Blake Dickson's fabulous work on turtle humeri adpative landscapes is now out in Evolution! The research aimed to investiage whether or not the shape of humeri reflect functional trade-offs of living and moving in different environemnts. The answer: YES! Blake performed a truely integrative study that combined 3D shape analysis, with finite element modeling and adaptive landscapes. The work provides a significant advancement on building morpho-functional adaptive landscapes that is sure to stimulate lots of follow-on work.
Super excited to announce that Brianna successfully defended her PhD dissertation today! She wowed the department with - yet another - amazing presention on her research which explored evolutionary digit reduction in horses. Congrats Dr. McHorse!!!
Proud to announce that Zach Morris has published the first chapter of his thesis research! Zach quantified skull shape development across all species of living crocodilians - from embryos to adults. He showed that by tinkering with their developmental strategies, crocodiles have been able to evolve all major ecomorph morphologies - from blunt and wide snouts to long and narrow.
Morris, Z.S., K.A. Vliet, A. Abzhanov, and S.E. Pierce. 2019. “...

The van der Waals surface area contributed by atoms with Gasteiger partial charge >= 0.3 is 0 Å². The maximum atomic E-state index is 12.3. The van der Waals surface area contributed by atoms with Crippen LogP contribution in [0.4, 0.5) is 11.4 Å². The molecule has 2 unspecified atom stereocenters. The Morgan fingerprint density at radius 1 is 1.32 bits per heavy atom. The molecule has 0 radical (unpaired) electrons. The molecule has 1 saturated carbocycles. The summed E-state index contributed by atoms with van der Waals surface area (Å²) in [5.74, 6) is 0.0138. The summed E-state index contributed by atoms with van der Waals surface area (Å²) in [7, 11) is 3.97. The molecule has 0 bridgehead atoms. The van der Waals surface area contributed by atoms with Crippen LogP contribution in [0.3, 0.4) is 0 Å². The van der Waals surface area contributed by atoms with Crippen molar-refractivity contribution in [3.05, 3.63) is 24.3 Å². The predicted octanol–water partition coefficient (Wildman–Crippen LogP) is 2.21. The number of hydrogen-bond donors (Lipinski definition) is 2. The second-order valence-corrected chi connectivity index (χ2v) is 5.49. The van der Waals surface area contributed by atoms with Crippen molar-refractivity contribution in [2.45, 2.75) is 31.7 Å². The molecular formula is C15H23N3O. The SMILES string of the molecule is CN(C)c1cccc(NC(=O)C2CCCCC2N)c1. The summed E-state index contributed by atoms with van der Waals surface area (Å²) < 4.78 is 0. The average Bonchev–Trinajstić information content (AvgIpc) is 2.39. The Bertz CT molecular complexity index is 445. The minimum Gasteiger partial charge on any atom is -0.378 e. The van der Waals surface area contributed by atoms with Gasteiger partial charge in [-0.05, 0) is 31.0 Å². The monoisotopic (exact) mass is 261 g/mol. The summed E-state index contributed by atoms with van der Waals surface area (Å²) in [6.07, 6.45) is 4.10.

Back in November, echidna specialist extraordinare Sophie Regnault published the first installment of an NSF funded project on mammal forelimb evolution:
Regnault and Pierce (2018). Pectoral girdle and forelimb musculoskeletal function in the echidna (Tachyglossus aculeatus): insights into mammalian locomotor evolution. Royal Society Open Science, https://doi.org/10.1098/rsos.181400
The work was highlighted in the Harvard Gazette:...
Pierce lab alumna Abba Parker ('17) has published her amazing undergraduate senior thesis! Along with Brianna McHorse, Abba was able to quantitatively show that extinct horses of North America did not partition habitat based on trait state (e.g. body size, digit reduction, tooth crown height). Very proud of both Abba and Brianna on this great piece of research!
Parker, Abigail K., Brianna K. McHorse, and Stephanie E. Pierce. 2018. “...
Congrulations to Sophie for winning 2nd prize at the Harvard Postdoc Symposium! Sophie did an amazing job explaining her science to a very broad audience and her echidna poster was fantastic. Way to go, Sophie!
Very excited to announce that the Pierce lab has activated its second NSF grant! The project is a collaborative effort with Ken Angielczyk at the Field Museum and aims to reconstruct forelimb evolution in Synapsida.
Big congratulations to undergraduate student Sarah Gonzalez for finishing her stellar senior thesis! Sarah dissected and bent the backbones of numerous cats to untangle the relationship between morphology and function. Very proud of her accomplishments! Sarah will return this summer to apply similar techniques to reptiles.